At 14, I committed my first social sin. I dated a white boy.
I didn’t think anything of it; I liked him, he liked me, and that was all that mattered. But then I started to notice the expressions on the faces of people we passed on the streets – particularly those of Black women. One woman, in her late 30’s or early 40’s, was even so bold as to voice her disapproval. “I can’t believe she’s with a white boy. They start becoming traitors to the race younger and younger.”
A traitor to the race? For falling for a white boy?
At 14, I didn’t understand what the big deal was. It was 2002 and Jim Crow and segregation were topics of my history class. I never felt more uncomfortable walking through Downtown Boston than I did when I was with my boyfriend, which was a shame. I should have been happy to be with someone I cared for, but inside I was fearful of being lynched on the Common.
Interracial dating was not something that was new to me. My cousin’s boyfriend was also white, and they had a beautiful baby girl together. And this was in South Carolina, but no one seemed to have a problem with it, considering racial tensions are still high in some parts of the state. So why in Boston, in 2002, was it such an aberration for two people from different races to be together?
I don’t claim to know the answers to this question, because the fact of the matter is, I’m still trying to figure out why it is still an issue. Whatever happened to “love is blind”? Or better yet, when did it become exclusive to love inside the race? And when, if ever, will it be okay for us to step outside of society’s expectations and live for ourselves, and for love, without seeking the approval of others, or fearing their disapproval?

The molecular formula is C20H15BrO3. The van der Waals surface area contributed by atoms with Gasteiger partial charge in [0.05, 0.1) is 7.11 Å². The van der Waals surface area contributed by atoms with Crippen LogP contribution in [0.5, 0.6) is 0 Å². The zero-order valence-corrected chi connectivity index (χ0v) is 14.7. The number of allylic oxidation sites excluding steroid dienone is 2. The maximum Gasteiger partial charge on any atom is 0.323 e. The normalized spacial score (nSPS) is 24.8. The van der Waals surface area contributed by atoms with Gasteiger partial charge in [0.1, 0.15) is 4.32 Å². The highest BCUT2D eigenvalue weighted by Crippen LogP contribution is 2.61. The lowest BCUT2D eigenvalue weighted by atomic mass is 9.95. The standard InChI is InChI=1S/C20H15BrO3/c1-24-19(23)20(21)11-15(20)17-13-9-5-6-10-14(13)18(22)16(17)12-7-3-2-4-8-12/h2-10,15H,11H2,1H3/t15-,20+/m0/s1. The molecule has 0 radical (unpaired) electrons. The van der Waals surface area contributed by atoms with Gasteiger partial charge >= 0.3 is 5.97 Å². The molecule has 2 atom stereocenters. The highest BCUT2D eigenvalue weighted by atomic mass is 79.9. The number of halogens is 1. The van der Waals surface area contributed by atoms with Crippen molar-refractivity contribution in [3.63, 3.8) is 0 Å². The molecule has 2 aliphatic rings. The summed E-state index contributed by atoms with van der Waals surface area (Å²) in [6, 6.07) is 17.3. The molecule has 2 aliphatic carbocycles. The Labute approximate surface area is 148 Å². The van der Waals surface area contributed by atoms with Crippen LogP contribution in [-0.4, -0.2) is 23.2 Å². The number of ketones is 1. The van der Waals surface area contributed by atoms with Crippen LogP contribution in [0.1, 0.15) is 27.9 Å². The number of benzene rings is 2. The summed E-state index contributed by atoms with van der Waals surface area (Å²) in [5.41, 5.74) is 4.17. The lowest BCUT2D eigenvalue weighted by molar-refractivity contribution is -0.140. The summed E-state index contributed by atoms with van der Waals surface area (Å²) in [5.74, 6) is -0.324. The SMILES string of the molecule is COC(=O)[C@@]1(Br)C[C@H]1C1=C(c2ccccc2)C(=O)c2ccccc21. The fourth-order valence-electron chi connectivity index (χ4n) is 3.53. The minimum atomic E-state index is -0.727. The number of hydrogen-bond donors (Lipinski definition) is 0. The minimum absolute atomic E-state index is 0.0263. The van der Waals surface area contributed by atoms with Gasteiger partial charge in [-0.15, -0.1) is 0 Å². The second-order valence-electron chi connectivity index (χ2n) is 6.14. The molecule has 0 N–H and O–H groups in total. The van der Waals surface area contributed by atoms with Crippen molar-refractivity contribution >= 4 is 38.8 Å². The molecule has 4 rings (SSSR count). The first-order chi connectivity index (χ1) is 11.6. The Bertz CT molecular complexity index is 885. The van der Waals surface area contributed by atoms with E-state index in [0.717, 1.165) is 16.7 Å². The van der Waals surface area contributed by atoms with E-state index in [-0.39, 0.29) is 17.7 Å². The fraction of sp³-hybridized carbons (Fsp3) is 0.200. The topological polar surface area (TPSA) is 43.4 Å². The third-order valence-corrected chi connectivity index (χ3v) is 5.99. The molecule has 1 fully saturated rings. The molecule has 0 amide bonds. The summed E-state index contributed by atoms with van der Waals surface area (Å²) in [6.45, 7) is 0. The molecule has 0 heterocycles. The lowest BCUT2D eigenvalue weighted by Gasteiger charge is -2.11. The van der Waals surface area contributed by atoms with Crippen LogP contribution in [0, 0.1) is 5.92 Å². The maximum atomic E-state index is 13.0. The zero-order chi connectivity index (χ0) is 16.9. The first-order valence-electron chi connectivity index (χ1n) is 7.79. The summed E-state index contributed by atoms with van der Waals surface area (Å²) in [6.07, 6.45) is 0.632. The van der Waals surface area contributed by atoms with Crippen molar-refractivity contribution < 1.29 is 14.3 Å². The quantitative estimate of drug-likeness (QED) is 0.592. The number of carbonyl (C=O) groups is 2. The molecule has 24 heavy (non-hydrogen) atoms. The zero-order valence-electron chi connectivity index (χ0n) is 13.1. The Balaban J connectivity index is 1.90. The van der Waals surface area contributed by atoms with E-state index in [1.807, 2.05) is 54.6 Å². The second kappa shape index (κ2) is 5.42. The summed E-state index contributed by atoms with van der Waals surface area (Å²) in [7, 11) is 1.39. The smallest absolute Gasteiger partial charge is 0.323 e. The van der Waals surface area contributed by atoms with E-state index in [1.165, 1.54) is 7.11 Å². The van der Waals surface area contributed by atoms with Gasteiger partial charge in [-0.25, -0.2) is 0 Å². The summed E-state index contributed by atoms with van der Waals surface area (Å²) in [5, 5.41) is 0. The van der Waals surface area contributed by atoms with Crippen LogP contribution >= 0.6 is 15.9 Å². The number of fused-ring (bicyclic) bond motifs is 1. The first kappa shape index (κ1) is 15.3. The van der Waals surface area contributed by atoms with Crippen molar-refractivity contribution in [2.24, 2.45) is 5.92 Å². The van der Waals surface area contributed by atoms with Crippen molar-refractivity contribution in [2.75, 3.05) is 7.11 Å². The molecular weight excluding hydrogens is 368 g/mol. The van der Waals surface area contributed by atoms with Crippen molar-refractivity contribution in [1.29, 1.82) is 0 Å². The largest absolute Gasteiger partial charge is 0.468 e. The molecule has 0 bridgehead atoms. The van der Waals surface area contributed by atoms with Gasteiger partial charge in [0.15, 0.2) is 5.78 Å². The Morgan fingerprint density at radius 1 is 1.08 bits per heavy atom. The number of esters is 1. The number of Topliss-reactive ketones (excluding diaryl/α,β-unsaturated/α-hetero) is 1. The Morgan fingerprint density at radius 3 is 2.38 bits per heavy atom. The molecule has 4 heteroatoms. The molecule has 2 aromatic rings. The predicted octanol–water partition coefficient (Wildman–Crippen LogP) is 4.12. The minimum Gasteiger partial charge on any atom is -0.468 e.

In a study done in 2005, Kara Joyner, the assistant professor of policy analysis and management at Cornell University, found that 45 percent of 18- to 19-year old Hispanics were involved in interracial relationships, while 33 percent of 24- to 25- year old Hispanics were involved in interracial relationships at the start of the 2000’s. Only 20 percent of blacks ages 18 to 19 were involved in interracial relationships, and 14 percent of 24- to 25- year olds were in relationships with a partner outside of the race. Whites were only 16 and 12 percent for these two age groups, respectively.
The gaps in these percentages are staggering. It seems as if as one from any race gets older, they are less likely to date outside of the race. What is the reason for this? It could be that it becomes more clear with age that it is not exactly socially acceptable for a Black man to date a white woman, or for a Black woman to date a Hispanic man. But when you really think about it, it is kind of sad that we could be missing out on the relationship of a lifetime just because the person who just might be “the one” is a member of a different race.
Now, at 18, I am still in an interracial relationship, this time with a Puerto Rican man whom I absolutely adore. If I had limited myself to dating only Black men, I would have missed out on one of the most rewarding experiences of my young life – finding someone who truly loves me and understands me.
I was fortunate enough to learn at a young age that race, skin color or cultural differences should not be the defining factors for a relationship. In the end, all any of us really wants is to find someone that we are compatible with and who makes us happy. Love should be blind, not ignorant, of something that really is, only skin-deep.